The Berkeley Lab Laser Accelerator (BELLA) Center at the Department of Energy’s Lawrence Berkeley National Laboratory (Berkeley Lab) has developed and tested an innovative optical system to precisely measure and control the position and pointing angle of high-power laser beams with unprecedented accuracy—without interrupting or disturbing the beams. The new system will help users throughout the sciences get the most out of high-power lasers.
The experimental validation effort was led by doctoral candidate Fumika Isono of Berkeley Lab and UC Berkeley. Her findings are described in a paper published recently by the Cambridge University Press journal, High Power Laser Science and Engineering.
“This is a tremendous advancement in measurement and control that will benefit high-power laser facilities worldwide,” said Cameron Geddes, Director of Berkeley Lab’s Accelerator Technology and Applied Physics (ATAP) Division, of which the BELLA Center is a part.
Measurement without disturbance
People think of a laser as being so precise that it passes into the language as metaphor, but users with demanding applications know that laser beams move around at a tiny scale in response to the vibrations and variability of even the most controlled lab environment.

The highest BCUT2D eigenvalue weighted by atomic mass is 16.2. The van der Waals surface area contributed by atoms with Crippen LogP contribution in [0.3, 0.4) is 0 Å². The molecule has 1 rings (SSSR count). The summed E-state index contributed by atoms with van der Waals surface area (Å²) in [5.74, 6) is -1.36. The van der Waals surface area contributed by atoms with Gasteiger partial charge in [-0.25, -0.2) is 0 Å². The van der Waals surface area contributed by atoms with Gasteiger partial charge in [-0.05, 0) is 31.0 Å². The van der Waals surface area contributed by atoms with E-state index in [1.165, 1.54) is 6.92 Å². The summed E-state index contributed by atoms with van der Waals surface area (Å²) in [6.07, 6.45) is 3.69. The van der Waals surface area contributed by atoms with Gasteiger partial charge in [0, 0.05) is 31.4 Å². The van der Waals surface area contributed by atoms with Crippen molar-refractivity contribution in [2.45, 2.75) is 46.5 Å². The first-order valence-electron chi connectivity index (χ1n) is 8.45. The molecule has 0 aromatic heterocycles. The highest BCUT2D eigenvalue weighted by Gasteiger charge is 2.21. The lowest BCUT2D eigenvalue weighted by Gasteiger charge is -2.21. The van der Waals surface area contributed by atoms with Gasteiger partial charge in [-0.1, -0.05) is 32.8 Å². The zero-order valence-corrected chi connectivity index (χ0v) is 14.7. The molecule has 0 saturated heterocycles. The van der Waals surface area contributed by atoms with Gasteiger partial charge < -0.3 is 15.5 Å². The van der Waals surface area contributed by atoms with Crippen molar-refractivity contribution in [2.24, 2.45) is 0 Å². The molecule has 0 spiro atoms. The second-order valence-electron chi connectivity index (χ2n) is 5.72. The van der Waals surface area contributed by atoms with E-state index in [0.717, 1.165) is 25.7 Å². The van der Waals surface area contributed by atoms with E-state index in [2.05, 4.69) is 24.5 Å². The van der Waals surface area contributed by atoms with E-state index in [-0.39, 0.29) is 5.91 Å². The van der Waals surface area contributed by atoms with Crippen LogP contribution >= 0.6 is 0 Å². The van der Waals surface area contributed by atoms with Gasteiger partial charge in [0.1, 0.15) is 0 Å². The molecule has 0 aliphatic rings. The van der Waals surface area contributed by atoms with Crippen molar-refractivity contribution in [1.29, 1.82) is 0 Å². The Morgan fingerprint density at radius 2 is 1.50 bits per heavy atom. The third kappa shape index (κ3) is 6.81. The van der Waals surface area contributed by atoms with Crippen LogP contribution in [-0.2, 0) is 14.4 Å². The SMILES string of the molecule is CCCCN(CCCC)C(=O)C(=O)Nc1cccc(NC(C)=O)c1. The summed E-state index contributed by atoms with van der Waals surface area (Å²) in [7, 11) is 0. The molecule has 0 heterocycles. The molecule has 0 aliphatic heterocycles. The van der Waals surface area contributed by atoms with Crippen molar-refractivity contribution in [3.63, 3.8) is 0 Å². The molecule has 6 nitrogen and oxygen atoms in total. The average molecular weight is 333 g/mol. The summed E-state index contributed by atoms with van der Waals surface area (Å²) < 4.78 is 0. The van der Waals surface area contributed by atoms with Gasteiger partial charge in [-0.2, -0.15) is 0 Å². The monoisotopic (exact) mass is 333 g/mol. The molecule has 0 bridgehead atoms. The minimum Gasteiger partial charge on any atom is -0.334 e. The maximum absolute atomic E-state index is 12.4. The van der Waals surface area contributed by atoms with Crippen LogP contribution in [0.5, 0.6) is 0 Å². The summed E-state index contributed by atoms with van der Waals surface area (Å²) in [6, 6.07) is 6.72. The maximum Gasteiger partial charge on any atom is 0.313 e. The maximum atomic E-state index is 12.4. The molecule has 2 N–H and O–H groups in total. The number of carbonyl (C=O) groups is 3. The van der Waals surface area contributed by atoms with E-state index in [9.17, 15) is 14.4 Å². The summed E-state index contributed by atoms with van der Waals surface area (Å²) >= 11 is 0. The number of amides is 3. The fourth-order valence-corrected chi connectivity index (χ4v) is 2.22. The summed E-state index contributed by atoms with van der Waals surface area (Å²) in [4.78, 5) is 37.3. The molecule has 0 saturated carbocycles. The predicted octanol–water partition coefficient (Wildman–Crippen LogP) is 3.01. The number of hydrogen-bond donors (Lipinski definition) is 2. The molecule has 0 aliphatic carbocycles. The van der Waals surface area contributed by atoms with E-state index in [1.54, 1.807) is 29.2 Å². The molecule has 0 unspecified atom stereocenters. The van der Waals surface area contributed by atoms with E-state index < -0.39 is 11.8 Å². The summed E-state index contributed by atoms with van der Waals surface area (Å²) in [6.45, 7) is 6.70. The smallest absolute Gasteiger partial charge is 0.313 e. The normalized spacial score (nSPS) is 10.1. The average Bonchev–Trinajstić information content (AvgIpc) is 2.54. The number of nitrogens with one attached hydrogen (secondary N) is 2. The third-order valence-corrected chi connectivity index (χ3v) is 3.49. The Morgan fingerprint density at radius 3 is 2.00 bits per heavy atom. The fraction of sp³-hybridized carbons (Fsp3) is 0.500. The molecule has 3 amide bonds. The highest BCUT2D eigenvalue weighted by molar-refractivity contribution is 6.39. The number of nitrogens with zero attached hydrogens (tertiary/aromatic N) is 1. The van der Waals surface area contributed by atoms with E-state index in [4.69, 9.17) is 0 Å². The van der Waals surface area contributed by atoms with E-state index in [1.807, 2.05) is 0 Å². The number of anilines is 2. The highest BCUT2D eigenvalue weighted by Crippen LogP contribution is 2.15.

“Missing the target by as little as a few microns can make the difference between amazing science and an unwanted addition to background noise,” said Isono.
Pointing angle offsets of less than a thousandth of a degree can result in unwanted complexities as well. That’s where diagnostic sensors and feedback systems come into play.
Measuring these parameters both accurately and without intercepting the beam is the trick. Traditional methods either greatly sap the power of the beam by intercepting its pulses (which at any rate is difficult for intense, high-powered beams) or suffer inaccuracies because they are not measuring the beam exactly as delivered. The BELLA Center’s innovative approach involves splitting off and monitoring a low-powered exact copy of the main beam, reflected from the rear surface of a specially designed final optic in the beam line.
The heart of this new approach is a laser architecture with three key attributes. First, it simultaneously provides five high-power pulses and a thousand low-power pulses per second, all following the same path. Second, the beamline design is optimized to keep the high-power and low-power pulses matched in size and divergence. Finally, it replaces one of the reflective beam line mirrors with an innovative wedge-shaped reflector that has specialty coatings on both the front and the rear surfaces.